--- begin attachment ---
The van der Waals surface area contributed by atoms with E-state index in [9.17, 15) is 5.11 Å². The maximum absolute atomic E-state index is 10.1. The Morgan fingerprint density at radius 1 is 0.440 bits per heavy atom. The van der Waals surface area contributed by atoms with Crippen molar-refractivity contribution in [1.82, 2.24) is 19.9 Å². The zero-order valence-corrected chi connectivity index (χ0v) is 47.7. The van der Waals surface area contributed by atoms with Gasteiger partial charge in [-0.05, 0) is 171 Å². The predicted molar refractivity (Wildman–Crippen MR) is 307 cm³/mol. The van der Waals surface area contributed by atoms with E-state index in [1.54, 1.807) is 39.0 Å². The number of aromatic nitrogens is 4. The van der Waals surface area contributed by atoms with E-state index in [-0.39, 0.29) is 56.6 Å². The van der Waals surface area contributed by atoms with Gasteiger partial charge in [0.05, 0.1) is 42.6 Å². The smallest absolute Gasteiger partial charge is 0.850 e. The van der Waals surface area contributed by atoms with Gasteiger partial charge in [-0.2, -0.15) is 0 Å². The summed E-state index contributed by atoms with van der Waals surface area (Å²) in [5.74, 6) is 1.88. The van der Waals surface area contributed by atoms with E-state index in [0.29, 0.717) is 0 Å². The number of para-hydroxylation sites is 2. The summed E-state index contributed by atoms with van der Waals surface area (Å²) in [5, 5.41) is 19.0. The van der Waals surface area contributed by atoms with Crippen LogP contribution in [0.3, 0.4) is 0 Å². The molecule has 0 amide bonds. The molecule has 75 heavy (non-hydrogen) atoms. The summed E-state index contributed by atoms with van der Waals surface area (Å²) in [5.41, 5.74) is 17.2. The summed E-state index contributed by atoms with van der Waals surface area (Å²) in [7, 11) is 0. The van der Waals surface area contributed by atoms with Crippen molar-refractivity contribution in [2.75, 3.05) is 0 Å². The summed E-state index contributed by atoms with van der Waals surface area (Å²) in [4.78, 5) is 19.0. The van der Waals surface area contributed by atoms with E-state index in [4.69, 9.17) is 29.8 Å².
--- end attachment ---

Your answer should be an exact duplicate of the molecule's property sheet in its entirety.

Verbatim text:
The van der Waals surface area contributed by atoms with E-state index in [9.17, 15) is 5.11 Å². The maximum absolute atomic E-state index is 10.1. The Morgan fingerprint density at radius 1 is 0.440 bits per heavy atom. The van der Waals surface area contributed by atoms with Crippen molar-refractivity contribution in [1.82, 2.24) is 19.9 Å². The zero-order valence-corrected chi connectivity index (χ0v) is 47.7. The van der Waals surface area contributed by atoms with Gasteiger partial charge in [-0.05, 0) is 171 Å². The predicted molar refractivity (Wildman–Crippen MR) is 307 cm³/mol. The van der Waals surface area contributed by atoms with E-state index in [1.54, 1.807) is 39.0 Å². The number of aromatic nitrogens is 4. The van der Waals surface area contributed by atoms with E-state index in [-0.39, 0.29) is 56.6 Å². The van der Waals surface area contributed by atoms with Gasteiger partial charge in [0.05, 0.1) is 42.6 Å². The smallest absolute Gasteiger partial charge is 0.850 e. The van der Waals surface area contributed by atoms with Gasteiger partial charge in [-0.2, -0.15) is 0 Å². The summed E-state index contributed by atoms with van der Waals surface area (Å²) in [5.74, 6) is 1.88. The van der Waals surface area contributed by atoms with E-state index in [0.29, 0.717) is 0 Å². The number of para-hydroxylation sites is 2. The summed E-state index contributed by atoms with van der Waals surface area (Å²) in [5, 5.41) is 19.0. The van der Waals surface area contributed by atoms with Crippen LogP contribution in [0.3, 0.4) is 0 Å². The molecule has 0 amide bonds. The molecule has 75 heavy (non-hydrogen) atoms. The summed E-state index contributed by atoms with van der Waals surface area (Å²) in [5.41, 5.74) is 17.2. The summed E-state index contributed by atoms with van der Waals surface area (Å²) in [7, 11) is 0. The van der Waals surface area contributed by atoms with Crippen molar-refractivity contribution in [2.75, 3.05) is 0 Å². The summed E-state index contributed by atoms with van der Waals surface area (Å²) in [4.78, 5) is 19.0. The van der Waals surface area contributed by atoms with E-state index in [4.69, 9.17) is 29.8 Å².